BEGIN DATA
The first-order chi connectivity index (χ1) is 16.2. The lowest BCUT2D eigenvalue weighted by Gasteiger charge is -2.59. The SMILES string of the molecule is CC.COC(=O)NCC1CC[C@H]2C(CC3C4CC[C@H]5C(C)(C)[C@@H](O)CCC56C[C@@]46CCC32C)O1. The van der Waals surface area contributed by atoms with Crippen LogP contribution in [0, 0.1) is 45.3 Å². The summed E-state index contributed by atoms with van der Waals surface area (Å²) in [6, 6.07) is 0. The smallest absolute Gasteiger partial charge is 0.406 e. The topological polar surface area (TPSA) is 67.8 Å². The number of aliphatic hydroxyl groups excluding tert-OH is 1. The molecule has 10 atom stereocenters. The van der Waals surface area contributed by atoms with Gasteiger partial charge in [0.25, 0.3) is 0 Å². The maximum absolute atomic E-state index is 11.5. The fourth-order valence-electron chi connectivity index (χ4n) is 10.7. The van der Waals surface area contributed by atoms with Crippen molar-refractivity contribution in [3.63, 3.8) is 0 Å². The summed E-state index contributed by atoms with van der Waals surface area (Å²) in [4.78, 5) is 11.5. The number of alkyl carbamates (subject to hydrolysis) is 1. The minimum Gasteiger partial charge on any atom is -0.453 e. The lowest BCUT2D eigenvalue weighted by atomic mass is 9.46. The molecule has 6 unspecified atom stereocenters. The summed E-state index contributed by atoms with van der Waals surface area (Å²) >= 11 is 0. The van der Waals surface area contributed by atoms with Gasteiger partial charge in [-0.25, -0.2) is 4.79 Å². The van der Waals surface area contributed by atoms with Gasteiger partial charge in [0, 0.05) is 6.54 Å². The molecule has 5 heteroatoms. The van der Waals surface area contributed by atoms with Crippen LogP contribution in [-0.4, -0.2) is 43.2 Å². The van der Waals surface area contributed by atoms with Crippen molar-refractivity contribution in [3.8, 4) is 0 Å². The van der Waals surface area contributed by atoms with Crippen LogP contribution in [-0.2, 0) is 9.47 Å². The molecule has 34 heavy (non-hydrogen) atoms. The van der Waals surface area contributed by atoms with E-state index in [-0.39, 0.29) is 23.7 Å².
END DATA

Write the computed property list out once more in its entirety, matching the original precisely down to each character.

The first-order chi connectivity index (χ1) is 16.2. The lowest BCUT2D eigenvalue weighted by Gasteiger charge is -2.59. The SMILES string of the molecule is CC.COC(=O)NCC1CC[C@H]2C(CC3C4CC[C@H]5C(C)(C)[C@@H](O)CCC56C[C@@]46CCC32C)O1. The van der Waals surface area contributed by atoms with Crippen LogP contribution in [0, 0.1) is 45.3 Å². The summed E-state index contributed by atoms with van der Waals surface area (Å²) in [6, 6.07) is 0. The smallest absolute Gasteiger partial charge is 0.406 e. The topological polar surface area (TPSA) is 67.8 Å². The number of aliphatic hydroxyl groups excluding tert-OH is 1. The molecule has 10 atom stereocenters. The van der Waals surface area contributed by atoms with Gasteiger partial charge in [0.25, 0.3) is 0 Å². The maximum absolute atomic E-state index is 11.5. The fourth-order valence-electron chi connectivity index (χ4n) is 10.7. The van der Waals surface area contributed by atoms with Crippen molar-refractivity contribution in [3.63, 3.8) is 0 Å². The summed E-state index contributed by atoms with van der Waals surface area (Å²) in [4.78, 5) is 11.5. The number of alkyl carbamates (subject to hydrolysis) is 1. The minimum Gasteiger partial charge on any atom is -0.453 e. The lowest BCUT2D eigenvalue weighted by atomic mass is 9.46. The molecule has 6 unspecified atom stereocenters. The summed E-state index contributed by atoms with van der Waals surface area (Å²) >= 11 is 0. The van der Waals surface area contributed by atoms with Gasteiger partial charge in [-0.25, -0.2) is 4.79 Å². The van der Waals surface area contributed by atoms with Gasteiger partial charge in [0, 0.05) is 6.54 Å². The molecule has 5 heteroatoms. The van der Waals surface area contributed by atoms with Crippen LogP contribution in [-0.4, -0.2) is 43.2 Å². The van der Waals surface area contributed by atoms with Crippen molar-refractivity contribution in [3.8, 4) is 0 Å². The van der Waals surface area contributed by atoms with Crippen LogP contribution in [-0.2, 0) is 9.47 Å². The molecule has 34 heavy (non-hydrogen) atoms. The van der Waals surface area contributed by atoms with E-state index in [-0.39, 0.29) is 23.7 Å².